In this new series on "Big Fat Planet," we will answer selected questions about Earth's climate submitted by readers. Recently, a reader asked: "Is there still time to reduce climate change, or is it too late?" The following answer is from Dr. Chip Miller, a researcher specializing in remote sensing of carbon dioxide and other greenhouse gases at NASA's Jet Propulsion Laboratory. He is principal investigator of the Carbon in Arctic Reservoirs Vulnerability Experiment (CARVE) and was deputy principal investigator for NASA's Orbiting Carbon Observatory satellite mission, which was designed to measure atmospheric carbon dioxide from space.
This is a question that has been asked many times and many studies have investigated similar questions: What level of climate change is "acceptable"? What constitutes "dangerous interference" in the climate system?
The short answer is that it's not too late to act, but our past actions may have already locked in certain outcomes and action is needed to avoid more substantial impacts in the future.
In the 1990s and early 2000s it was generally felt that a doubling of carbon dioxide (CO2) in the atmosphere compared to pre-industrial levels -- that is, CO2 concentrations increasing to about 500 parts per million (ppm) - was "acceptable." However, the series of studies from the Intergovernmental Panel on Climate Change (IPCC) has found that as climate models improve, average worldwide surface temperature is projected to increase well beyond the "acceptable" level of 2.0 degrees Celsius (3.6 degrees Fahrenheit) by 2100. (See the IPCC website for the reports and most recent information.)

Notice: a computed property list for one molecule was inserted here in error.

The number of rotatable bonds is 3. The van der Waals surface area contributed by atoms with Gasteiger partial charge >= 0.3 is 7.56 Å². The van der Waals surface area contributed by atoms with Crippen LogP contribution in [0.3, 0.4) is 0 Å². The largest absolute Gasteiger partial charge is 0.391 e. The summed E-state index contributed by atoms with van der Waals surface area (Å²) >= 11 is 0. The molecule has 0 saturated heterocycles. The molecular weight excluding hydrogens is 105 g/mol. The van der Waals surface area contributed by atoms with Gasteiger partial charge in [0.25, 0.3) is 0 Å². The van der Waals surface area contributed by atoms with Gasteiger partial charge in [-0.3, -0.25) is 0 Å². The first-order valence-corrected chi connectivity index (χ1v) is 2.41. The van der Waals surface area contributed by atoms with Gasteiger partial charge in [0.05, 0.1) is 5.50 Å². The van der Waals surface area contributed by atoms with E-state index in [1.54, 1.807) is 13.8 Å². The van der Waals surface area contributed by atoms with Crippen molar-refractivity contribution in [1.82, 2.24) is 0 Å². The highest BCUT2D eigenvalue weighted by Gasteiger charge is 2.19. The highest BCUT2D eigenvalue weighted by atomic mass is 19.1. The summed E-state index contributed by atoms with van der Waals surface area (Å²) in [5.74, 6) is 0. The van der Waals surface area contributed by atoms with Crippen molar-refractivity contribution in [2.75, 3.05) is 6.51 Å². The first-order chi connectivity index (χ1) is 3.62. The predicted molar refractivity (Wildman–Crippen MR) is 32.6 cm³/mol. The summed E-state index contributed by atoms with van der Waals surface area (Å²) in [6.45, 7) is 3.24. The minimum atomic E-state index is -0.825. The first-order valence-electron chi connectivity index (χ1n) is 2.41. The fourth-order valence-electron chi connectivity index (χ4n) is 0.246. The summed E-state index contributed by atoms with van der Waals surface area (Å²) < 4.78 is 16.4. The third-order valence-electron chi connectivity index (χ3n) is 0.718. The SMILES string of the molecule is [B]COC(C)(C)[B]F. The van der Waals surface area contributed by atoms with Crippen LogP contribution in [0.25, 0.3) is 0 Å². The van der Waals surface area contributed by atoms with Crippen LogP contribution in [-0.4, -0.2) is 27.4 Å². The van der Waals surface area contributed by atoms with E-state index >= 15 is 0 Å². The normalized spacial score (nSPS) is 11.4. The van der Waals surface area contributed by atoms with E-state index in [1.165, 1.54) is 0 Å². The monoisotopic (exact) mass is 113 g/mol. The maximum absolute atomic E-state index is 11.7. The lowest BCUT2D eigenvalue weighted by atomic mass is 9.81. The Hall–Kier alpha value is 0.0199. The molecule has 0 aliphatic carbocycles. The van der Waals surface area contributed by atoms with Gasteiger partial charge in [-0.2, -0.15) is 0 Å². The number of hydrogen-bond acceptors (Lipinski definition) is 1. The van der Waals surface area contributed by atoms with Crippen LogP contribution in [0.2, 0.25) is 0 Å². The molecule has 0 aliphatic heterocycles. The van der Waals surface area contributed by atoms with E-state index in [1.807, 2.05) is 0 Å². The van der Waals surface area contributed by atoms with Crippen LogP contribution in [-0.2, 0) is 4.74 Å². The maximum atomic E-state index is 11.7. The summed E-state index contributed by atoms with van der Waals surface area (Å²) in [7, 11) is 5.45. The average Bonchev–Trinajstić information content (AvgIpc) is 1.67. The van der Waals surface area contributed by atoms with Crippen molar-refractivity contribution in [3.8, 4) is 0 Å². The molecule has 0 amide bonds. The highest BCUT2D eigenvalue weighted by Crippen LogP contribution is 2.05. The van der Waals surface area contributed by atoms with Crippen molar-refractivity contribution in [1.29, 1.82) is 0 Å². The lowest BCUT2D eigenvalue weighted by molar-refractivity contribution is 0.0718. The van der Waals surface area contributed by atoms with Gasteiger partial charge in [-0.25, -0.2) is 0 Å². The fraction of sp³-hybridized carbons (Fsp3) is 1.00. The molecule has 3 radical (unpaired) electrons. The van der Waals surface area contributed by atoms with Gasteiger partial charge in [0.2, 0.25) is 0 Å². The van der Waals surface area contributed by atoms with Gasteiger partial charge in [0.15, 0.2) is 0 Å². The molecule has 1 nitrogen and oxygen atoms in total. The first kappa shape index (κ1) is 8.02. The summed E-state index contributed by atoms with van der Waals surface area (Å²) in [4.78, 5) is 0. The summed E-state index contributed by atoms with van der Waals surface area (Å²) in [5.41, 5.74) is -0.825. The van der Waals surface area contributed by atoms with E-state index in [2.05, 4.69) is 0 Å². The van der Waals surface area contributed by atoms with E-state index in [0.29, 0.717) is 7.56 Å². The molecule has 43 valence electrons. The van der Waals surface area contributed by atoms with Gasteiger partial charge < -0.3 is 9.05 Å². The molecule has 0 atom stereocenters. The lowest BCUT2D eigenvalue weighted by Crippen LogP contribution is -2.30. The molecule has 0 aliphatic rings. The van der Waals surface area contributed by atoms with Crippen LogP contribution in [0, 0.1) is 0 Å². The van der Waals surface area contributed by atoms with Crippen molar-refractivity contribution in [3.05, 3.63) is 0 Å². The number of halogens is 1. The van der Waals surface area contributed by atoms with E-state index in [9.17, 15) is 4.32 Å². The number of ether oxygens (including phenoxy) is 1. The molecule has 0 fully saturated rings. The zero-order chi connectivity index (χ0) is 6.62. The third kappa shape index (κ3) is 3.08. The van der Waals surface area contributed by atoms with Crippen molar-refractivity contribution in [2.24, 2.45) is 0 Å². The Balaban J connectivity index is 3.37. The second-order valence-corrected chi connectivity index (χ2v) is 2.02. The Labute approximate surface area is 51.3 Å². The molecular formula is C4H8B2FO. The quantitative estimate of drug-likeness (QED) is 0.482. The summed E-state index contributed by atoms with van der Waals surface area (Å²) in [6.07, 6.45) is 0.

Jim Hansen (head of NASA's Goddard Institute for Space Studies) has been one of the more outspoken advocates of curtailing CO2 emissions immediately to return atmospheric CO2 levels to about 350 ppm (the level of carbon dioxide that was in the air in the late 1980s). The challenge here is that even if human emissions of CO2 were cut to zero today, there is an inertia in the climate system that would continue for hundreds to thousands of years as the system attempts to re-equilibrate. (See Hansen's Royal Society paper, "Climate change and trace gases," for more details.)
Michael Oppenheimer [Professor of Geosciences and International Affairs at Princeton University] and colleagues have taken a different approach to assessing climate change risk - they define the likelihood of certain environmental outcomes for different levels of atmospheric CO2 accumulation. (See their 2002 Science paper, "Dangerous climate impacts and the Kyoto Protocol," for a look at three potential outcomes at different CO2 levels.)
“Perception of climate change,” J. Hansen, M. Sato & R. Ruedy, Proceedings of the National Academy of Sciences (6 August 2012); doi: 10.1073/pnas.1205276109.